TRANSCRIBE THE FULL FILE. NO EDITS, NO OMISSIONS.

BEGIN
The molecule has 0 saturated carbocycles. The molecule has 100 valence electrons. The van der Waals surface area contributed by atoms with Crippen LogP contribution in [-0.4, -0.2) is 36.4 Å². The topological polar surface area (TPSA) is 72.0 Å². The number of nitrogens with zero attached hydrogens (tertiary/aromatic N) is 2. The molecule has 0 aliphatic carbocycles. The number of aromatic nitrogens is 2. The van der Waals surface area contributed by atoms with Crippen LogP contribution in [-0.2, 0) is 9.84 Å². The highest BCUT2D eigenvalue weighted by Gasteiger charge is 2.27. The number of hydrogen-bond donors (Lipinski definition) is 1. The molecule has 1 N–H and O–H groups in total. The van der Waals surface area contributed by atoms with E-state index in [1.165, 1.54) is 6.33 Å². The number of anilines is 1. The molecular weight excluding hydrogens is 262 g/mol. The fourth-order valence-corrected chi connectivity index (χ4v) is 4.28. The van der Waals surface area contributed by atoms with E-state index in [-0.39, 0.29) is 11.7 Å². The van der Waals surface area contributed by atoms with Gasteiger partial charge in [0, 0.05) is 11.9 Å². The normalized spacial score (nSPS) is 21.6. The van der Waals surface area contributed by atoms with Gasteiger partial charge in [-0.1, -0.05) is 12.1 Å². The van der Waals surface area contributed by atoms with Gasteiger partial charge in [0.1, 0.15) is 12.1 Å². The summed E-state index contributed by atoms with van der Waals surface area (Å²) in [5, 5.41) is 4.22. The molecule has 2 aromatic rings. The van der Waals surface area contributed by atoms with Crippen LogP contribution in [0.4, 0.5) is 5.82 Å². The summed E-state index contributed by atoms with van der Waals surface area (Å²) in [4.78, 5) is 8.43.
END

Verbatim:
The molecule has 0 saturated carbocycles. The molecule has 100 valence electrons. The van der Waals surface area contributed by atoms with Crippen LogP contribution in [-0.4, -0.2) is 36.4 Å². The topological polar surface area (TPSA) is 72.0 Å². The number of nitrogens with zero attached hydrogens (tertiary/aromatic N) is 2. The molecule has 0 aliphatic carbocycles. The number of aromatic nitrogens is 2. The van der Waals surface area contributed by atoms with Crippen LogP contribution in [-0.2, 0) is 9.84 Å². The highest BCUT2D eigenvalue weighted by Gasteiger charge is 2.27. The number of hydrogen-bond donors (Lipinski definition) is 1. The molecule has 1 N–H and O–H groups in total. The van der Waals surface area contributed by atoms with E-state index in [1.165, 1.54) is 6.33 Å². The number of anilines is 1. The molecular weight excluding hydrogens is 262 g/mol. The fourth-order valence-corrected chi connectivity index (χ4v) is 4.28. The van der Waals surface area contributed by atoms with E-state index in [-0.39, 0.29) is 11.7 Å². The van der Waals surface area contributed by atoms with Gasteiger partial charge in [0, 0.05) is 11.9 Å². The normalized spacial score (nSPS) is 21.6. The van der Waals surface area contributed by atoms with Gasteiger partial charge in [-0.1, -0.05) is 12.1 Å². The van der Waals surface area contributed by atoms with Gasteiger partial charge in [0.1, 0.15) is 12.1 Å². The summed E-state index contributed by atoms with van der Waals surface area (Å²) in [5, 5.41) is 4.22. The molecule has 2 aromatic rings. The van der Waals surface area contributed by atoms with Crippen LogP contribution in [0.4, 0.5) is 5.82 Å². The summed E-state index contributed by atoms with van der Waals surface area (Å²) in [4.78, 5) is 8.43.